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Monday, February 13, 2012

the colours of us - children and comparatives

Katz wrote and illustrated the story in affirmation of her adopted Guatemalan daughter and her friends, and the diversity that surrounds them. The message is heavy, but it's made palatable by the loving words and the brightly colored, lively illustrations, which are a combination of collage, gouache, and colored pencil. The pictures of Lena and her friends and city neighbors celebrate the delicious colors of the individual people, all brown, and each one different.

My name is Lena, and I am seven.  I am the color of cinnamon.  Mom says she could eat me up.
My mom's the color of French toast.  She's an artist.  Mom's teaching me how to mix colors.  She says that if I mix red, yellow, black, and white paints in the right combination, I will have the right brown for a picture of me.
"The right brown?  But Mom, brown is brown, " I say. 
"That's not so," Mom says.  "There are lots of different shades of brown.  Let's take a walk.  You'll see."

We go to the playground, where we see my friend Sonia.  "Sonia is a light yellow brown," Mom says.  "Just like creamy peanut butter," I say.  "My favorite."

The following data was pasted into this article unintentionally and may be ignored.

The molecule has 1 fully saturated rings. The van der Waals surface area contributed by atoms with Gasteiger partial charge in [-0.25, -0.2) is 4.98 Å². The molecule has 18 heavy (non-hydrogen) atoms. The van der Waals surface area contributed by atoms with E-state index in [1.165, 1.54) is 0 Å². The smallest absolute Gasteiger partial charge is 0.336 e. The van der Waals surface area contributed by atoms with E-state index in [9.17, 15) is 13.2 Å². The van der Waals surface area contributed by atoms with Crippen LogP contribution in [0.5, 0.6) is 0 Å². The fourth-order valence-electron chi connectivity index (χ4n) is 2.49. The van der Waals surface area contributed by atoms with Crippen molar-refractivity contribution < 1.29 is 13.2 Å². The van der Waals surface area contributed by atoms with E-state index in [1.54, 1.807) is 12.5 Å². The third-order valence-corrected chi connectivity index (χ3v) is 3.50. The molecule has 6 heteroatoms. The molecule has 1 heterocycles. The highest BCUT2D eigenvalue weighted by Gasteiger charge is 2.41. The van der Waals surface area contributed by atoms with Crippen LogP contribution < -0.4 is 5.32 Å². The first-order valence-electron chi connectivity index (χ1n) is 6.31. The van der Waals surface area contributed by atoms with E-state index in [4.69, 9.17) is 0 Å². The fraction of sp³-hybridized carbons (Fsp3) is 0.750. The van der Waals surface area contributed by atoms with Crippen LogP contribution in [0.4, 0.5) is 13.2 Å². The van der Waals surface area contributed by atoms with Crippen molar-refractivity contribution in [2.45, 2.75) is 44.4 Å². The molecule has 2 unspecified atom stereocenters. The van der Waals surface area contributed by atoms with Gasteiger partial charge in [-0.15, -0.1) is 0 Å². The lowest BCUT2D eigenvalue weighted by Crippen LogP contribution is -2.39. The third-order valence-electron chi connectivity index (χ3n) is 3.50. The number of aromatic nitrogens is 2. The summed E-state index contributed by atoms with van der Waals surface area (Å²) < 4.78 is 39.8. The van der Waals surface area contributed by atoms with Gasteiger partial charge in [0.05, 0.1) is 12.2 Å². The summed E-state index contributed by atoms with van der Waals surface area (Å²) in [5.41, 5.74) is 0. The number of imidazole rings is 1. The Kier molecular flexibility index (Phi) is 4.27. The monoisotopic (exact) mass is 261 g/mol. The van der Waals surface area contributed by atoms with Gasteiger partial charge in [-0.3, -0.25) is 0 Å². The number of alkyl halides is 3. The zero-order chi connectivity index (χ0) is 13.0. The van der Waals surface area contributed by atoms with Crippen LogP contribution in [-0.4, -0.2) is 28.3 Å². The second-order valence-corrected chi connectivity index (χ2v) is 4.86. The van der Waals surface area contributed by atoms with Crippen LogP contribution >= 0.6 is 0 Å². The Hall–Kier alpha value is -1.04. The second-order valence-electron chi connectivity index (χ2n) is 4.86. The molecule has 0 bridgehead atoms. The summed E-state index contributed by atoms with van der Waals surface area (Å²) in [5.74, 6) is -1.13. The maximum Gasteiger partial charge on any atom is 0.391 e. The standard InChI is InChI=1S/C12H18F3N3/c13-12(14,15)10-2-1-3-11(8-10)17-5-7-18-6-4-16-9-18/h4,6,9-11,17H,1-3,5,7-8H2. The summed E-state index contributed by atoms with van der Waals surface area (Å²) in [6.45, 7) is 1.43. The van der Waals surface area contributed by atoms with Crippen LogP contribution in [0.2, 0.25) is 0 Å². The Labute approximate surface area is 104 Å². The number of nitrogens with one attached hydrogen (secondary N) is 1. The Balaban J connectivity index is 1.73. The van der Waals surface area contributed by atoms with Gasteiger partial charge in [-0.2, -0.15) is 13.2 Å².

Isabella is chocolate brown, like the cupcakes we had for her birthday.
Lucy has skin that's peachy and tan.
My best friend, Jo-Jin lives close to the playground.  Jo-Jin is the color of honey.
Two streets down, we meet my cousin Kyle.  His skin is a reddish brown, like leaves in fall.
...several people later...
Mom and I walk to the park to eat our lunch.  "Look at everyone's legs, Mom--all the different shades."  
...several more people later...
My friends leave and I go downstairs.  I am happy as I get out my paints:  yellow, red, black, and white.  I think about all the wonderful colors I will make, and I say their names out loud:  "Cinnamon, chocolate, and honey.  Coffey, toffee, and butterscotch."  They sound so delicious.  
At last my pictures are done, and I've painted everyone.  "Look, Mom," I say.  "The colors of us!"

REVIEW, here:
the book here

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